Several important houses are featured in "First Successes in Pattern." These early success stories represent a prolific period of output during Wright’s career as he became more confident in his use of art glass and lightscreens. The Illinois homes in this chapter illustrate Wright’s growing mastery of this medium and his ability to influence and manipulate light.

The later chapters on "Success in Materials," "Simple and Less Costly Patterns," and "Developments in Abstraction" demonstrate Wright’s continued experimentation with light and glass and represent a body of work ranging from traditional and contemporary patterns and effects to more abstract pieces. Regarding this period of work in Wright’s career Heinz writes that the designs "parallel and in many ways precede similar advances in the field of abstract painting."


Of particular interest are the many examples from the Susan Lawrence Dana House in Springfield. It is during this project, according to Heinz, that Wright came into his own as an architect: "He seemed to be the only artist working in glass and metal who understood the graphic effects possible using the full palette of these materials. While most designers thought of the metal only as a way to hold the glass pieces in position, Wright treated it as an important part of the design."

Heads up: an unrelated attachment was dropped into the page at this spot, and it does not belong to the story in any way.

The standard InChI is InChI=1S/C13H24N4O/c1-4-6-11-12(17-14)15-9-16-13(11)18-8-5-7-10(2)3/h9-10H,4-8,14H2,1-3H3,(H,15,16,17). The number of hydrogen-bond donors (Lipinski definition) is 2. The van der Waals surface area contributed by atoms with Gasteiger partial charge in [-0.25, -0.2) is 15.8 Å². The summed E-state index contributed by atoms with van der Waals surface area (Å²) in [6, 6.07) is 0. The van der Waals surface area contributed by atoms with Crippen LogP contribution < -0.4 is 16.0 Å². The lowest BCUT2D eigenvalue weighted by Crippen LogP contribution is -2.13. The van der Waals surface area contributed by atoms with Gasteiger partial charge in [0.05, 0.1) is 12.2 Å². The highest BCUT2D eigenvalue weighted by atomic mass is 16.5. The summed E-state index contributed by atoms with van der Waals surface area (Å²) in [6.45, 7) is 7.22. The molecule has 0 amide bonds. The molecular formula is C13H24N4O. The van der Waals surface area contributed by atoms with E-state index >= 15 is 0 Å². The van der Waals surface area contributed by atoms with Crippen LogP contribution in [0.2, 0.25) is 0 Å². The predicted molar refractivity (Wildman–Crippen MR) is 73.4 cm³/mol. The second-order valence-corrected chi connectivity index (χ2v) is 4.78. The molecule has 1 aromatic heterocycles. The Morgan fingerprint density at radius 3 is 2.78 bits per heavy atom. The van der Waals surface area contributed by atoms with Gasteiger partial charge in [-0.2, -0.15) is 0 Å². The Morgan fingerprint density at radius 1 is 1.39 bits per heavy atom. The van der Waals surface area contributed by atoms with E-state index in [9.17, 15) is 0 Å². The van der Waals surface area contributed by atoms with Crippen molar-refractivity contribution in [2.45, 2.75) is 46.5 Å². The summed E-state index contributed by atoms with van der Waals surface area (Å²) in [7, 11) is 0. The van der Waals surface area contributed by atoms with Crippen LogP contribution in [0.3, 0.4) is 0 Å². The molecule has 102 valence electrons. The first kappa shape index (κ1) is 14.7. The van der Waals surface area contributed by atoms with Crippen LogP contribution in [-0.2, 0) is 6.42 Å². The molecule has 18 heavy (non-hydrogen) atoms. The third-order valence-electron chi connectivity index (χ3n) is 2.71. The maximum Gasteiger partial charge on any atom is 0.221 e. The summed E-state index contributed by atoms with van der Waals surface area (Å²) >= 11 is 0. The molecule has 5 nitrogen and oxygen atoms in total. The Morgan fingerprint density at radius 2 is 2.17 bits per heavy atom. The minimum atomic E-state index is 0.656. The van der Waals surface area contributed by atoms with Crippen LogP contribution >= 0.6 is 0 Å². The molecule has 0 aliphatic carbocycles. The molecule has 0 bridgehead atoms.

The remaining chapters in the book discuss Wright’s development of patterned concrete panels for lightscreens, exploring the use of glass tubes and panels, and, nearing the end of his career, returning to an influence from his early days: designing wood lightscreens with cutouts.

"Frank Lloyd Wright’s Stained Glass & Lightscreens" is an outstanding work of scholarship that captures the essence of Wright’s groundbreaking designs. The book’s stunning illustrations and lavish photography showcase Wright’s creative genius and prove that he was years ahead of his contemporaries in understanding the effects of light and shadows and how to manipulate and control them. This book is recommended for anyone interested in art, architecture, interior designing or the remarkable career of Frank Lloyd Wright.

[Richard Sumrall, Lincoln Public Library District]

Movie classics

Logan County Arts Association upcoming films